In this installment of our ongoing series, we’ll learn how to identify the Southern live oak and understand its place in coastal ecosystems.
Quercus virginiana (from the Latin quercus, oak tree, and virginiana, of Virginia) is a common sight in coastal areas of the southeastern United States. It thrives in habitats such as coastal plains, woodlands, hills, and even sometimes sand beaches (4). Able to withstand salt spray, heavy rain, hurricane force winds, and short periods of flooding, it is well-adapted for these coastal environments (5). Because it is easily damaged by frost, the Southern live oak restricts itself to areas where the average winter temperature stays above 42° F (5). In these climates, it can keep its leaves nearly year-round, shedding and quickly re-growing them in early spring (5).
Live oak is characterized by its dark brown, furrowed bark, small, tapered acorns, and small, leathery, oblong or elliptical leaves (5, 8). Mature live oaks can reach over 50 feet high and over 150 feet in diameter and can live for many centuries (5). However, the age of live trees is difficult to determine. The Angel Oak, near Charleston, South Carolina, is “often called the oldest living thing in the U.S. east of the Mississippi… [estimated at] over 1,500 years old,” writes Tim Bekaert, but “the second is almost certainly an exaggeration… an age of less than 600 years [is] more likely” (2). Even so, the Angel Oak would have been nearly a century old when Columbus first visited the Americas.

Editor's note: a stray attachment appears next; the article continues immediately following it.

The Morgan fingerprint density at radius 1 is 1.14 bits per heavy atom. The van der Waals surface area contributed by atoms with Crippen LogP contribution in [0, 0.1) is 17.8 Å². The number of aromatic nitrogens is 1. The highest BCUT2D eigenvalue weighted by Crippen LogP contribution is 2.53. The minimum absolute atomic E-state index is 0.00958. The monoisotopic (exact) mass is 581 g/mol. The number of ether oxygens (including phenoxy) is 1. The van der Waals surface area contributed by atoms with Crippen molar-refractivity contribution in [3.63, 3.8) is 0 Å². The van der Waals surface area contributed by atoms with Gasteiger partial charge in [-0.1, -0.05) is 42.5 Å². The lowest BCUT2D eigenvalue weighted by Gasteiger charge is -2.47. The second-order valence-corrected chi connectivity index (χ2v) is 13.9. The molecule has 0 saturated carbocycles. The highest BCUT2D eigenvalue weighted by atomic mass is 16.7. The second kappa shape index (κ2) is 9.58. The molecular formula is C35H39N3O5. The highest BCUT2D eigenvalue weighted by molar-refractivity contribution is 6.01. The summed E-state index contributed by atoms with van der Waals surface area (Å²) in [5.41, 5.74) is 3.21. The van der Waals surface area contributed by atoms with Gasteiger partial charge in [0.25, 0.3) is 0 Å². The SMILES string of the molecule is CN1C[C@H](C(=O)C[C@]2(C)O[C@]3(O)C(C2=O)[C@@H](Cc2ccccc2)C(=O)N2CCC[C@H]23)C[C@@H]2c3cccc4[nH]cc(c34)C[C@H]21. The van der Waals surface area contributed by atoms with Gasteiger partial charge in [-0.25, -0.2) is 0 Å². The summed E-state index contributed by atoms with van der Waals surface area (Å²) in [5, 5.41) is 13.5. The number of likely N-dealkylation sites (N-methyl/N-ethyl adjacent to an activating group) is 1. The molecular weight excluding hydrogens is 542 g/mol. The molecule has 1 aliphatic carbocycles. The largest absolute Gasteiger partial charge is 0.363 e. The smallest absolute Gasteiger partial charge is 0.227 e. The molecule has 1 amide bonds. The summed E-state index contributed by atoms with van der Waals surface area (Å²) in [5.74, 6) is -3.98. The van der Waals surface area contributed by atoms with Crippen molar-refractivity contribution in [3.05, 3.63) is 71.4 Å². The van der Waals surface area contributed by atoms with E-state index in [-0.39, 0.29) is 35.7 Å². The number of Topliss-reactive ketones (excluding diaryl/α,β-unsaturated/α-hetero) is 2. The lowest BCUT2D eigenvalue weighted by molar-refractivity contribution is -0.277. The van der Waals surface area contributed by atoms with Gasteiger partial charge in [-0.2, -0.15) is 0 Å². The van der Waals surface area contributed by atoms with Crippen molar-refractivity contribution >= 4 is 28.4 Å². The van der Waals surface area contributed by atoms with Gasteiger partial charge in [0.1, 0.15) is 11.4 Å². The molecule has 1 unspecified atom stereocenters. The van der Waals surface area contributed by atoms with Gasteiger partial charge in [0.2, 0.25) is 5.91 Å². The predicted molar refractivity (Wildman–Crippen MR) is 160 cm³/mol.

Live oak is a dominant species in many coastal ecosystems. “[It] provides cover and shade for a wide variety of coastal species of birds and mammals. Acorns of live oak are an important food source for the Florida scrub jay, mallards, sapsuckers, wild turkey, black bear, squirrels and white-tail deer. Scrub jays, a threatened species, nest in live oak. Epiphytes of live oak include mistletoe, ball moss and Spanish moss. Spanish moss can be especially populous in live oak” (5).
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Previous: Introduction to the southern live oak.
Next: Live oaks in southern cities and culture.
For more on the southern live oak, visit these excellent resources:
- The Live Oak Society
- Southern live oak photos and information by Tim Bekaert
- University of Southern Mississippi – Friendship Oak page
- Botanical description from Flora of North America
- More botanical description from the Smithsonian Marine Station
- NPR story about New Orleans live oaks after Katrina
- Pictures and video of the Biloxi tree sculptures
- Live oak fact sheet from Virginia Tech